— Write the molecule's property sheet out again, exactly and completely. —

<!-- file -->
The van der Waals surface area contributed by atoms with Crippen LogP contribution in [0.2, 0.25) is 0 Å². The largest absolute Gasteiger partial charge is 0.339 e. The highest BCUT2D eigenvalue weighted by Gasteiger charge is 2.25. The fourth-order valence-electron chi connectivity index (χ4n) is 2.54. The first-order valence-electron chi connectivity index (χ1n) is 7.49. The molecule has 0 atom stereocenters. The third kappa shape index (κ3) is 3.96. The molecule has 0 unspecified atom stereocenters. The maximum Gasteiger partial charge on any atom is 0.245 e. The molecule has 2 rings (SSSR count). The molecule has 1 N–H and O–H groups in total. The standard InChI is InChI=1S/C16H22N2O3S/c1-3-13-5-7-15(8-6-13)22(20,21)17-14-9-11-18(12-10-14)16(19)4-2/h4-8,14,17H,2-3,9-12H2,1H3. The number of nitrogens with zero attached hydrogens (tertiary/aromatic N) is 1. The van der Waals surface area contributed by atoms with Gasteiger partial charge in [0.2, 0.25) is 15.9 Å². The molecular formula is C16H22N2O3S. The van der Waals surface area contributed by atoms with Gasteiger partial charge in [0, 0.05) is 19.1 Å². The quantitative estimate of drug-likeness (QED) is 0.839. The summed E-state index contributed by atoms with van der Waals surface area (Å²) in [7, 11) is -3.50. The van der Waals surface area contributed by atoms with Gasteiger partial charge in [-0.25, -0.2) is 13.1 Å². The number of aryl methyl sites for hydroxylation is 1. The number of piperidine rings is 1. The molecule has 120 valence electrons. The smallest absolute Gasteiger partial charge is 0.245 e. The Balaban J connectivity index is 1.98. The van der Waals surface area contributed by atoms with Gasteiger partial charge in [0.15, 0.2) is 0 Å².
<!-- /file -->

The van der Waals surface area contributed by atoms with Crippen LogP contribution in [0.2, 0.25) is 0 Å². The largest absolute Gasteiger partial charge is 0.339 e. The highest BCUT2D eigenvalue weighted by Gasteiger charge is 2.25. The fourth-order valence-electron chi connectivity index (χ4n) is 2.54. The first-order valence-electron chi connectivity index (χ1n) is 7.49. The molecule has 0 atom stereocenters. The third kappa shape index (κ3) is 3.96. The molecule has 0 unspecified atom stereocenters. The maximum Gasteiger partial charge on any atom is 0.245 e. The molecule has 2 rings (SSSR count). The molecule has 1 N–H and O–H groups in total. The standard InChI is InChI=1S/C16H22N2O3S/c1-3-13-5-7-15(8-6-13)22(20,21)17-14-9-11-18(12-10-14)16(19)4-2/h4-8,14,17H,2-3,9-12H2,1H3. The number of nitrogens with zero attached hydrogens (tertiary/aromatic N) is 1. The van der Waals surface area contributed by atoms with Gasteiger partial charge in [0.2, 0.25) is 15.9 Å². The molecular formula is C16H22N2O3S. The van der Waals surface area contributed by atoms with Gasteiger partial charge in [0, 0.05) is 19.1 Å². The quantitative estimate of drug-likeness (QED) is 0.839. The summed E-state index contributed by atoms with van der Waals surface area (Å²) in [7, 11) is -3.50. The van der Waals surface area contributed by atoms with Gasteiger partial charge in [-0.25, -0.2) is 13.1 Å². The number of aryl methyl sites for hydroxylation is 1. The number of piperidine rings is 1. The molecule has 120 valence electrons. The smallest absolute Gasteiger partial charge is 0.245 e. The Balaban J connectivity index is 1.98. The van der Waals surface area contributed by atoms with Gasteiger partial charge in [0.15, 0.2) is 0 Å².